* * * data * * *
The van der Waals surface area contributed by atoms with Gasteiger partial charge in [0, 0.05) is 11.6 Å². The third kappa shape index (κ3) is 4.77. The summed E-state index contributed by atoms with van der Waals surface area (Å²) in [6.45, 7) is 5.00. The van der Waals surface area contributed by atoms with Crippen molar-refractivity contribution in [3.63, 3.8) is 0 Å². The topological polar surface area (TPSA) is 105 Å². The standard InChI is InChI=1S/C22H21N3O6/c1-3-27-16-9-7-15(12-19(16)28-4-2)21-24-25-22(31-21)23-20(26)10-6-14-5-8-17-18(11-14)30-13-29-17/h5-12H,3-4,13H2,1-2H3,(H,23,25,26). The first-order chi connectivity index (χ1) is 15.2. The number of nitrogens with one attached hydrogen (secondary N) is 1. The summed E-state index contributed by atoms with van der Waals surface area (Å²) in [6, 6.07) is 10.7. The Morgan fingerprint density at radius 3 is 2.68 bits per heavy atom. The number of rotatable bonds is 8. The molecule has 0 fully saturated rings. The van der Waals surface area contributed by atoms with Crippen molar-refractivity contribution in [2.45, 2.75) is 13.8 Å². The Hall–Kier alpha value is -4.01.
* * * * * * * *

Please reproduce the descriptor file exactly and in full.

The van der Waals surface area contributed by atoms with Gasteiger partial charge in [0, 0.05) is 11.6 Å². The third kappa shape index (κ3) is 4.77. The summed E-state index contributed by atoms with van der Waals surface area (Å²) in [6.45, 7) is 5.00. The van der Waals surface area contributed by atoms with Crippen molar-refractivity contribution in [3.63, 3.8) is 0 Å². The topological polar surface area (TPSA) is 105 Å². The standard InChI is InChI=1S/C22H21N3O6/c1-3-27-16-9-7-15(12-19(16)28-4-2)21-24-25-22(31-21)23-20(26)10-6-14-5-8-17-18(11-14)30-13-29-17/h5-12H,3-4,13H2,1-2H3,(H,23,25,26). The first-order chi connectivity index (χ1) is 15.2. The number of nitrogens with one attached hydrogen (secondary N) is 1. The summed E-state index contributed by atoms with van der Waals surface area (Å²) in [6, 6.07) is 10.7. The Morgan fingerprint density at radius 3 is 2.68 bits per heavy atom. The number of rotatable bonds is 8. The molecule has 0 fully saturated rings. The van der Waals surface area contributed by atoms with Crippen molar-refractivity contribution in [2.45, 2.75) is 13.8 Å². The Hall–Kier alpha value is -4.01.